Remembering how Boeing helped bring The Beatles to America for their first-ever visit
When The Beatles came to America for the first time 58 years ago today – on Feb. 7, 1964 – the four lads from Liverpool famously flew Pan American Airlines’ legendary trans-Atlantic “Clipper” service from London to New York.
The jetliner, which had the honor of carrying the mop-top quartet to the Big Apple for their triumphant appearance two days later on The Ed Sullivan Show was, perhaps not surprisingly, a Boeing 707. It was nicknamed Jet Clipper Defiance – with tail-number N704PA – and had been proudly built in the Pacific Northwest four years earlier, at the burgeoning civilian aviation giant’s historic Renton plant.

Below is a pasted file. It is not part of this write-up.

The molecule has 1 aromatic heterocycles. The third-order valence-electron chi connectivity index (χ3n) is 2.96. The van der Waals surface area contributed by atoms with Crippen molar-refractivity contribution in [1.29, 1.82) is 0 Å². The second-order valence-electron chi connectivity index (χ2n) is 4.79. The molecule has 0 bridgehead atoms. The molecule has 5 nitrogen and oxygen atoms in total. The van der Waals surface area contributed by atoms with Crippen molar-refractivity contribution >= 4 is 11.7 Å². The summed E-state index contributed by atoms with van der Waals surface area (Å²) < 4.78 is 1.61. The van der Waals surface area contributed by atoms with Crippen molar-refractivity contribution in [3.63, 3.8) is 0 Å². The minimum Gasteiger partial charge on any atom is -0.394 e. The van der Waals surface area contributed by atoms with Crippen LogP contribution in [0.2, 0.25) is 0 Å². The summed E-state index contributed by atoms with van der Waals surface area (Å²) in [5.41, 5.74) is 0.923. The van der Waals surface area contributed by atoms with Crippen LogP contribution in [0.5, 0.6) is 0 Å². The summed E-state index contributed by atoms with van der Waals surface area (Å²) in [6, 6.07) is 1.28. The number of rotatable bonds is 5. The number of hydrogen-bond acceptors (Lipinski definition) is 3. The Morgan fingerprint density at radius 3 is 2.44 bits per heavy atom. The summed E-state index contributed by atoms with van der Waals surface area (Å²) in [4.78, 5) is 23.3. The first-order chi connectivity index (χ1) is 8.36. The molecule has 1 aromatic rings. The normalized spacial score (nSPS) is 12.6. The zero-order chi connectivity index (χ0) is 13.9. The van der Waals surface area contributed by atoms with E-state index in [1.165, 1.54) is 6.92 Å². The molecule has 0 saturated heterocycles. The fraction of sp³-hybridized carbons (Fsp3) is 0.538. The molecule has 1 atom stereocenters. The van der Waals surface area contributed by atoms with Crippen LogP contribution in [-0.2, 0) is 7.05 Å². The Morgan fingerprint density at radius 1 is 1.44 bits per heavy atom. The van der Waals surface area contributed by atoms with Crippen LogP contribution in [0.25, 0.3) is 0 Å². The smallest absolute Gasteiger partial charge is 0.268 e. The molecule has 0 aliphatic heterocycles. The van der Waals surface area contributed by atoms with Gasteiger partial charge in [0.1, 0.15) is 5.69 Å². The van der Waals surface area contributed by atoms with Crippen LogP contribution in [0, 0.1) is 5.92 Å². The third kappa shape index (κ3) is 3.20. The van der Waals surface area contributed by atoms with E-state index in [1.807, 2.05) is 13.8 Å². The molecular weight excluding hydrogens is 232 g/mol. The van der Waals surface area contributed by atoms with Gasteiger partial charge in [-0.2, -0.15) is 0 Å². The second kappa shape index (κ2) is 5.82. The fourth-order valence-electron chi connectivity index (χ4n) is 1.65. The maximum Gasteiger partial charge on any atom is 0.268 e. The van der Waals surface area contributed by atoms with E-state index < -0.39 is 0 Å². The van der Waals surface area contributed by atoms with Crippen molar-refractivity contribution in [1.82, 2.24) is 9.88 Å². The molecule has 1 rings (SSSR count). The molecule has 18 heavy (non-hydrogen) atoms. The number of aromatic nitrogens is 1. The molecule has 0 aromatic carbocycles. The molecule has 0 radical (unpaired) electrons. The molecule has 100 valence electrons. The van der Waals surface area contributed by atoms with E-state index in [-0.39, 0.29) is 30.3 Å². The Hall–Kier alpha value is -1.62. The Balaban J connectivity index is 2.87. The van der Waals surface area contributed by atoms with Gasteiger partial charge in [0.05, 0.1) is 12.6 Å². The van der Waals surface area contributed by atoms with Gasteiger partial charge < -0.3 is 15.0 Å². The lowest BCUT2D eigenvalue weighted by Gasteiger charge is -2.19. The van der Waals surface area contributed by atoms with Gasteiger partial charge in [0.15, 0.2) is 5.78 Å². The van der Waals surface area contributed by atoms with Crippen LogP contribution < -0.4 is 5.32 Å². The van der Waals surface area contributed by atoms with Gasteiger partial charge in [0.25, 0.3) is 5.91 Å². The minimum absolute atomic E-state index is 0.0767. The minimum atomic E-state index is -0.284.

Sullivan’s “where-were-you-when” Sunday night variety program was broadcast live on Feb. 9 on the East Coast and in the Central Time Zone. Beatles fans in Seattle would have to wait a few hours to get their fix; the iconic show was seen via tape-delay in Seattle at 8 p.m. Pacific Time on KIRO TV.
And those same Seattle fans – and thousands of new ones – would have to wait even longer to see The Beatles in person. It would be another six months – and another trans-Atlantic flight – before the band returned to the United States and appeared at the Seattle Center Coliseum on Aug. 21, 1964.
The Coliseum still stands, of course, though it’s been reimagined and transformed into Climate Pledge Arena. Jet Clipper Defiance, on the other hand, was not as fortunate. According to aviation blogger lore, after a decade and a half of peripatetic service for Pan Am and other airlines, the Beatle-bearing Boeing was broken up for scrap in Long Beach, California, in 1977. The band had broken up seven years earlier.
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